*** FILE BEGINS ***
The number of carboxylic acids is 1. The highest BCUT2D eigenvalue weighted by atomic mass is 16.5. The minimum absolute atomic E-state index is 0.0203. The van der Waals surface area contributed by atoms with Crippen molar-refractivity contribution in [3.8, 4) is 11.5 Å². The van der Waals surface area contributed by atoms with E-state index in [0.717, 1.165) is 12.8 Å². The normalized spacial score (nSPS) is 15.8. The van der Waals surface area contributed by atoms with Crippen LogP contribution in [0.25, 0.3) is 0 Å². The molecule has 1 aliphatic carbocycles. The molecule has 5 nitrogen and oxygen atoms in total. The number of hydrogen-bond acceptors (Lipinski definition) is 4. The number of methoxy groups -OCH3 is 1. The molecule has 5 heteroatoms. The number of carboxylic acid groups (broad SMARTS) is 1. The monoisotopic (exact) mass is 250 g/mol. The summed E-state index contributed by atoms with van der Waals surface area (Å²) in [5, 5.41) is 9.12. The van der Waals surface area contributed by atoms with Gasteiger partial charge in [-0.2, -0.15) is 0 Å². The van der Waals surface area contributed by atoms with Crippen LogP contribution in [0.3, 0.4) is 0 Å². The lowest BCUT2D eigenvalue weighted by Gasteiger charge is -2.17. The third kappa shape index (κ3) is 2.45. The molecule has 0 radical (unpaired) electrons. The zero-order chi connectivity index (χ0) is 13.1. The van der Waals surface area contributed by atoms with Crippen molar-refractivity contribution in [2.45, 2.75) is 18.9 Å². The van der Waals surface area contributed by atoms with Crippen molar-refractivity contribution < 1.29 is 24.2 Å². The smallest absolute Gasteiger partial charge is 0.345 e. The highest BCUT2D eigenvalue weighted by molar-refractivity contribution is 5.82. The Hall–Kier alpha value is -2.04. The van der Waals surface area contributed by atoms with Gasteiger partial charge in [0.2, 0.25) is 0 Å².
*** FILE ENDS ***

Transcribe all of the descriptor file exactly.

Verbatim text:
The number of carboxylic acids is 1. The highest BCUT2D eigenvalue weighted by atomic mass is 16.5. The minimum absolute atomic E-state index is 0.0203. The van der Waals surface area contributed by atoms with Crippen molar-refractivity contribution in [3.8, 4) is 11.5 Å². The van der Waals surface area contributed by atoms with E-state index in [0.717, 1.165) is 12.8 Å². The normalized spacial score (nSPS) is 15.8. The van der Waals surface area contributed by atoms with Crippen LogP contribution in [0.25, 0.3) is 0 Å². The molecule has 1 aliphatic carbocycles. The molecule has 5 nitrogen and oxygen atoms in total. The number of hydrogen-bond acceptors (Lipinski definition) is 4. The number of methoxy groups -OCH3 is 1. The molecule has 5 heteroatoms. The number of carboxylic acid groups (broad SMARTS) is 1. The monoisotopic (exact) mass is 250 g/mol. The summed E-state index contributed by atoms with van der Waals surface area (Å²) in [5, 5.41) is 9.12. The van der Waals surface area contributed by atoms with Gasteiger partial charge in [-0.2, -0.15) is 0 Å². The van der Waals surface area contributed by atoms with Crippen LogP contribution in [0.3, 0.4) is 0 Å². The lowest BCUT2D eigenvalue weighted by Gasteiger charge is -2.17. The third kappa shape index (κ3) is 2.45. The molecule has 0 radical (unpaired) electrons. The zero-order chi connectivity index (χ0) is 13.1. The van der Waals surface area contributed by atoms with Crippen molar-refractivity contribution in [2.45, 2.75) is 18.9 Å². The van der Waals surface area contributed by atoms with Crippen molar-refractivity contribution < 1.29 is 24.2 Å². The smallest absolute Gasteiger partial charge is 0.345 e. The highest BCUT2D eigenvalue weighted by molar-refractivity contribution is 5.82. The Hall–Kier alpha value is -2.04. The van der Waals surface area contributed by atoms with Gasteiger partial charge in [0.2, 0.25) is 0 Å².